Viral Load is Strongly Associated with Length of Stay in Adults Hospitalised with Viral Acute Respiratory Illness.
J Infect. 2016 Sep 8;
Authors: Clark TW, Ewings S, Medina MJ, Batham S, Curran MD, Parmar S, Nicholson KG
BACKGROUND: Respiratory viruses are detectable in a large proportion of adults hospitalised with acute respiratory illness. For influenza and other viruses there is evidence that viral load and persistence are associated with certain clinical outcomes but it is not known if there is an association between viral load and hospital length of stay.
METHODS: 306 adults hospitalised with viral acute respiratory illness were studied. Associations between viral load and length of stay were examined. Multiple linear regression analysis was performed to control for age, comorbidity, influenza vaccine status, duration of illness prior to hospitalisation, bacterial co-infection, clinical group and virus subtype.
RESULTS: High viral load was associated with a longer duration of hospitalisation for all patients (p <0.0001). This remained significant across all virus types and clinical groups and when adjusted for age, comorbidity, duration of illness prior to hospitalisation, bacterial co-infection and other factors.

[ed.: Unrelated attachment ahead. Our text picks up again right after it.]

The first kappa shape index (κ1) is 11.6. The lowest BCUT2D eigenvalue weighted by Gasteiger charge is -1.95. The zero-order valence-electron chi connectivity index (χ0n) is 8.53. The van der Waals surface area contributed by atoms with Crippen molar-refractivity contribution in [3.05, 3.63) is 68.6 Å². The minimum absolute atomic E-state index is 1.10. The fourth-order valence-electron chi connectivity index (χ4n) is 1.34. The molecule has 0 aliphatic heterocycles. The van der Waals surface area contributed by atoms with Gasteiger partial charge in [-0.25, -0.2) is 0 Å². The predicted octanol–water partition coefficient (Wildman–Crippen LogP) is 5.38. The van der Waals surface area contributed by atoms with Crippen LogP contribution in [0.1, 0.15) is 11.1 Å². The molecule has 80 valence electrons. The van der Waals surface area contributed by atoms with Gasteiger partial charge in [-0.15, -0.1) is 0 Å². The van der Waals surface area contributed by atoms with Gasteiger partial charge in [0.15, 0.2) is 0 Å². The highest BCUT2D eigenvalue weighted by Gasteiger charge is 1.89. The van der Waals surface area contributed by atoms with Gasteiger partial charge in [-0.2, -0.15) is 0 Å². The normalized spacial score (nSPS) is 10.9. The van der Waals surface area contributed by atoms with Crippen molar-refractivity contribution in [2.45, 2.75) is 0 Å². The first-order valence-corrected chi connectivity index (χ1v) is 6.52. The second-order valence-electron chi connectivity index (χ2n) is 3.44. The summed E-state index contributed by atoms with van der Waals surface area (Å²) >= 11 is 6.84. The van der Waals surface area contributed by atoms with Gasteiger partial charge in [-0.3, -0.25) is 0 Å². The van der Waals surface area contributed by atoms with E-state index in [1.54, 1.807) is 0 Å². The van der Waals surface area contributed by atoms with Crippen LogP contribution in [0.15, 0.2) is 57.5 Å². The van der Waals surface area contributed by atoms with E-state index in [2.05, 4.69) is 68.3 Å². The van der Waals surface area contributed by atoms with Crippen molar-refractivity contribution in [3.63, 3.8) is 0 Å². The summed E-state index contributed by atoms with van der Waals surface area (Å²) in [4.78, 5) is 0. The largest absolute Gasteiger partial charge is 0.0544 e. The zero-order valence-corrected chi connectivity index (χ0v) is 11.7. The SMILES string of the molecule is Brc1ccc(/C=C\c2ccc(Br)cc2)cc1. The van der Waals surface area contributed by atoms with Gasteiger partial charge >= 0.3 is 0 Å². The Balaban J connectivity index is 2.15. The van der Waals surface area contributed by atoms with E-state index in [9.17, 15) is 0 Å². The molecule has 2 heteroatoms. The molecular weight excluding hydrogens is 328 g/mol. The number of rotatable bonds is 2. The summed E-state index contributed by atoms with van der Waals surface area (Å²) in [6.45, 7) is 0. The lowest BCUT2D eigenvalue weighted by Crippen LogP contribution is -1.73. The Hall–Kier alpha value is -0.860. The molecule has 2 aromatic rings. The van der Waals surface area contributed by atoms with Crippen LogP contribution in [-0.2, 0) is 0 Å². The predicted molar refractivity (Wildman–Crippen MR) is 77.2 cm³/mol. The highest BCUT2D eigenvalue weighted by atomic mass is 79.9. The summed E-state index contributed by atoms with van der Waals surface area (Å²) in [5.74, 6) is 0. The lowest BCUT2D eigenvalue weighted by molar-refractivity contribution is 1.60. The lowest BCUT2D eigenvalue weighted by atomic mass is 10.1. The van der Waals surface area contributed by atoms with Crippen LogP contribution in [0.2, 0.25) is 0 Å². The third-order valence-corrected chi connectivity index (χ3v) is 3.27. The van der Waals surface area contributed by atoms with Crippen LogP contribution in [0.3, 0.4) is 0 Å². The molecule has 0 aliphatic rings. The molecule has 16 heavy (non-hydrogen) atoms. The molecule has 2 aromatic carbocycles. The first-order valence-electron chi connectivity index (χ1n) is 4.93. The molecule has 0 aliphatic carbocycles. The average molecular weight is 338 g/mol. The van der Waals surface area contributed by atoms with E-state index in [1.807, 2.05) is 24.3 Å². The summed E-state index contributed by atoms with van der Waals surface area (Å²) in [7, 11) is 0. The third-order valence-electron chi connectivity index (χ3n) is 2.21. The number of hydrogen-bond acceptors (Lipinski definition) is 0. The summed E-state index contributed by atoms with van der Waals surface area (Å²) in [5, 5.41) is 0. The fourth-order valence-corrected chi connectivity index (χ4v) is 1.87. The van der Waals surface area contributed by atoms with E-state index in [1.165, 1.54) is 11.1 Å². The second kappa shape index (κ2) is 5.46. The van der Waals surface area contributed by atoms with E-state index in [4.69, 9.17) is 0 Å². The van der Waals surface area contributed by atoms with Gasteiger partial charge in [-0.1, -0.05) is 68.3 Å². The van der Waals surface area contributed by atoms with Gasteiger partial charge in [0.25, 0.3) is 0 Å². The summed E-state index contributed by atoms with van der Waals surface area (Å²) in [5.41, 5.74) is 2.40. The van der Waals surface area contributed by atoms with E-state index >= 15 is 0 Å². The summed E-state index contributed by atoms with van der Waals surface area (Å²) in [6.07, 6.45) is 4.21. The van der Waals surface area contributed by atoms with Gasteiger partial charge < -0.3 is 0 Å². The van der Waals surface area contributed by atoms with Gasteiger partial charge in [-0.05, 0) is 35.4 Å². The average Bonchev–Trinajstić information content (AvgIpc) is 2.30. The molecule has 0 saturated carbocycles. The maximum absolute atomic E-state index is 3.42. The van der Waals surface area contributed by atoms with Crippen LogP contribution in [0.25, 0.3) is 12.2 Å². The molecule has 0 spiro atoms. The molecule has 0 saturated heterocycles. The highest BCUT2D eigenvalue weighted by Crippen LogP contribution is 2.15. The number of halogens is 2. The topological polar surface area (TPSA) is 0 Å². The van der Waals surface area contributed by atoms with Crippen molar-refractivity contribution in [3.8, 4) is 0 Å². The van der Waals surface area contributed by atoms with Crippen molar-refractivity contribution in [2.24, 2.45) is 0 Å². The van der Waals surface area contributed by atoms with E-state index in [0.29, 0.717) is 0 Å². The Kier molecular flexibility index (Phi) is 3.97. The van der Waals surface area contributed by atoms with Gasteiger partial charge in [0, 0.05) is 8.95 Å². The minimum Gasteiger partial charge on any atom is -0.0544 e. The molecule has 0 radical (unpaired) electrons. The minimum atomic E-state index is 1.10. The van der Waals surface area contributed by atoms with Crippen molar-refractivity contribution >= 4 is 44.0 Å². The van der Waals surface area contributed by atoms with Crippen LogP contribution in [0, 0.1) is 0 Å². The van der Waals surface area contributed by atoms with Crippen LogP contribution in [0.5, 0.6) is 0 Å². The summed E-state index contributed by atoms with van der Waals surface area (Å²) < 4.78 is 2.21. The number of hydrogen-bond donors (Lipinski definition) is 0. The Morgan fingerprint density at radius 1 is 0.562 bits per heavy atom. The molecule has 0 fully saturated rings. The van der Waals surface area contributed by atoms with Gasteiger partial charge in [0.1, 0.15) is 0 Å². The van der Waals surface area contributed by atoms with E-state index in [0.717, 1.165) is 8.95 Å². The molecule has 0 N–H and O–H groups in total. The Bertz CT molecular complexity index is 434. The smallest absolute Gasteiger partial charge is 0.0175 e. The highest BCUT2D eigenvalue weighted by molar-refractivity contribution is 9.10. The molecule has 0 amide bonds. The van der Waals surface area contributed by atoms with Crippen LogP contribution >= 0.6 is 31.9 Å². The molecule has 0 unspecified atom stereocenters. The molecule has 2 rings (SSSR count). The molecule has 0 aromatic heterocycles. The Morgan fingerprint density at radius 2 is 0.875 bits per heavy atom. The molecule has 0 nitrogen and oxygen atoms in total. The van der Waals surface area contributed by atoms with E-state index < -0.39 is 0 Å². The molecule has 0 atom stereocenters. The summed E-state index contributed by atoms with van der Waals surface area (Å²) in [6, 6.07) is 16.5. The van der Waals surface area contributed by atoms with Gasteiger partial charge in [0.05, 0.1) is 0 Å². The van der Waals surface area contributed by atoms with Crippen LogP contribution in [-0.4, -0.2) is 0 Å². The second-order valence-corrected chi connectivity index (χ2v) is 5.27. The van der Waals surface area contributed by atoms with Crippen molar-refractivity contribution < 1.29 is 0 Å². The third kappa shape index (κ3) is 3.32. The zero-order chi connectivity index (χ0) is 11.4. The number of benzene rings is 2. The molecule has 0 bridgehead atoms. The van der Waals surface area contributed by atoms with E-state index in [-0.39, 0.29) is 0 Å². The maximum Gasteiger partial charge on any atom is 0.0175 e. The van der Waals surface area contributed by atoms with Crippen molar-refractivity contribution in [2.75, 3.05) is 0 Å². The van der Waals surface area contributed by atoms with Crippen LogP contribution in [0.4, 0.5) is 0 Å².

CONCLUSIONS: High viral loads are associated with prolonged hospital length of stay in adults with viral acute respiratory illness. This further supports existing evidence demonstrating that viral acute respiratory illness is a viral load driven process and suggests that viral load could be used in clinical practise to predict prolonged hospitalisation and prioritise antivirals. INTERNATIONAL STANDARD RANDOMISED CONTROLLED TRIAL NUMBER (ISRCTN): 21521552.
PMID: 27615557 [PubMed - as supplied by publisher]